Auckland mayoral candidate Dick Hubbard favours uniting Auckland under a "super city" council that would embrace at least the four urban divisions south and west of the harbour and possibly North Shore City too. But Auckland already has a single superior body, of course. It is called the Auckland Regional Council and it is charged with most of the tasks that all cities need in common. Yet, oddly enough, Aucklanders know precious little about it.

A Herald-DigiPoll survey has found that nearly 90 per cent of Aucklanders could not name one member of the regional council, not even chairwoman Gwen Bull. That is remarkable, because it was only last year that many were complaining at the council's first direct rating demand and the votes of the 13 members have been repeatedly published. But then it probably takes more than one controversy to instil public recognition, and the ARC has not been known for contentious decisions until recently. The Government has now given it jurisdiction over Ports of Auckland and other commercial assets, and responsibility for supervising a new regional transport authority which is supposed to mastermind solutions to Auckland's road congestion.

The transport role alone could be expected to attract voters' keenest attention, though the 80 per cent holding in the port company should be kept in mind too. The ARC will not actually be making the crucial transport decisions or holding the shares in the port; both those roles will be carried out by appointed subsidiaries in line with statutory obligations. But the ARC will have the decisive say in appointing the members of the subsidiary body. Hence the council will be the nearest that voters can get to the decision-makers. It will be through the voters' choice of ARC representatives that they can indicate their preferences and priorities for roads, rail, public transport improvements generally.

In an ideal election campaign we would have two or more slates of candidates for all seats, each representing a different transport priority. In practice, as reported today, we have five slates, only one of which gives a clear view of its preference on the congestion issue. The Residents Action Movement, a team of eight candidates led by socialist Grant Morgan, promises to put "thousands" of buses on the road immediately and shift emphasis from motorways to public transport. Another centre-left ticket, City Vision, which includes a present council member, Mike Lee, and former Auckland City councillor Maire Leadbeater, can be expected to have similar priorities.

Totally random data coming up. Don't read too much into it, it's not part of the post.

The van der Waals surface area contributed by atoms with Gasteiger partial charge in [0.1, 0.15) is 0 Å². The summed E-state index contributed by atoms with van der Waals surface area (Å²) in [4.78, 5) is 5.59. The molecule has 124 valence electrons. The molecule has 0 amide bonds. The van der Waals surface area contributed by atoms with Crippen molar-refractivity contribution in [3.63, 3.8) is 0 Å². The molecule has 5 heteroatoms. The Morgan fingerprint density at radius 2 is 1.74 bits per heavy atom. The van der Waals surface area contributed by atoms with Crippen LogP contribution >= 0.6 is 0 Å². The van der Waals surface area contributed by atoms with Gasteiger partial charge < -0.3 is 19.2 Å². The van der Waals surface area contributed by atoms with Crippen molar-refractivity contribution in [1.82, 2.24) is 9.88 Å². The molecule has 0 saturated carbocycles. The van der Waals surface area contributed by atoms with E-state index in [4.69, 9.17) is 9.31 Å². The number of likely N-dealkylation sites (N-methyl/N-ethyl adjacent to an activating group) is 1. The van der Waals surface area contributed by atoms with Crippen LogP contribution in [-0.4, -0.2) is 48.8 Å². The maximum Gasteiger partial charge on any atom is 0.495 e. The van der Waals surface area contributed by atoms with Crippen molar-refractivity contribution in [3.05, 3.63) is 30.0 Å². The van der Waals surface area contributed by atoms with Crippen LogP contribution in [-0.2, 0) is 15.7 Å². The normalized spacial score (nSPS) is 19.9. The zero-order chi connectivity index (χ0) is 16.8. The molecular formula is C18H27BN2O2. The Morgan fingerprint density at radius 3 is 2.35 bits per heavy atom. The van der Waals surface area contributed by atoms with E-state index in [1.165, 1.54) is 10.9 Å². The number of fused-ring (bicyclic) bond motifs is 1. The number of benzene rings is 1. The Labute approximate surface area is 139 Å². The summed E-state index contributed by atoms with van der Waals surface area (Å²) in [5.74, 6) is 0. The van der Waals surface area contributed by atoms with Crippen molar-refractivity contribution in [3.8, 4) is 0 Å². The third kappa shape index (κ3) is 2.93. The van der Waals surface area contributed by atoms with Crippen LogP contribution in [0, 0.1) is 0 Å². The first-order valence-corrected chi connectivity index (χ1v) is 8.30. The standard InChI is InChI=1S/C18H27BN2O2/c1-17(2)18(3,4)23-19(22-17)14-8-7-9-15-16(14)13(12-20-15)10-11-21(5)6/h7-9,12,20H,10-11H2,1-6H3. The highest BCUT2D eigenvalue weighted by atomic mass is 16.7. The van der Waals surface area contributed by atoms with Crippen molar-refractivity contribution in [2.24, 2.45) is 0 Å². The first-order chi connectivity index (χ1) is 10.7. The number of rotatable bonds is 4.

Against them are the main centre-right slate, Citizens and Ratepayers Now, which includes Auckland City Deputy Mayor David Hay, standing for the ARC this time, and sitting members Michael Barnett and Judith Bassett. They are not so far promoting the completion of the motorway network as loudly as they did five years ago, but voters who feel that only roading improvements can provide congestion relief will probably remember this ticket. Closely aligned with it is a team calling itself Advancing Auckland, which includes sitting member Craig Little and former Cabinet minister Tau Henare. Then there is the Rates Rebellion-Fresh Start group of six candidates organised by North Shore rates rebel David Thornton.

Their respective attitudes to roads, tolls and public transport should be sought wherever they appear on the campaign, though always remembering that the job of the elected is only to appoint and monitor those who must devise actual roading and transport priorities. And even those they appoint will not be able to impose a solution on the Government's appointed transport agencies, Transfund and Transit NZ. ARC candidates should not be expected to commit themselves to any plan in precise detail but they ought to be able to give clearly their view of what is practical and desirable for Auckland. Each elector in Greater Auckland has a vote for two or three seats on the ARC and this year it is probably the most important vote any Aucklander will cast.

Herald Feature: Local Vote 2004

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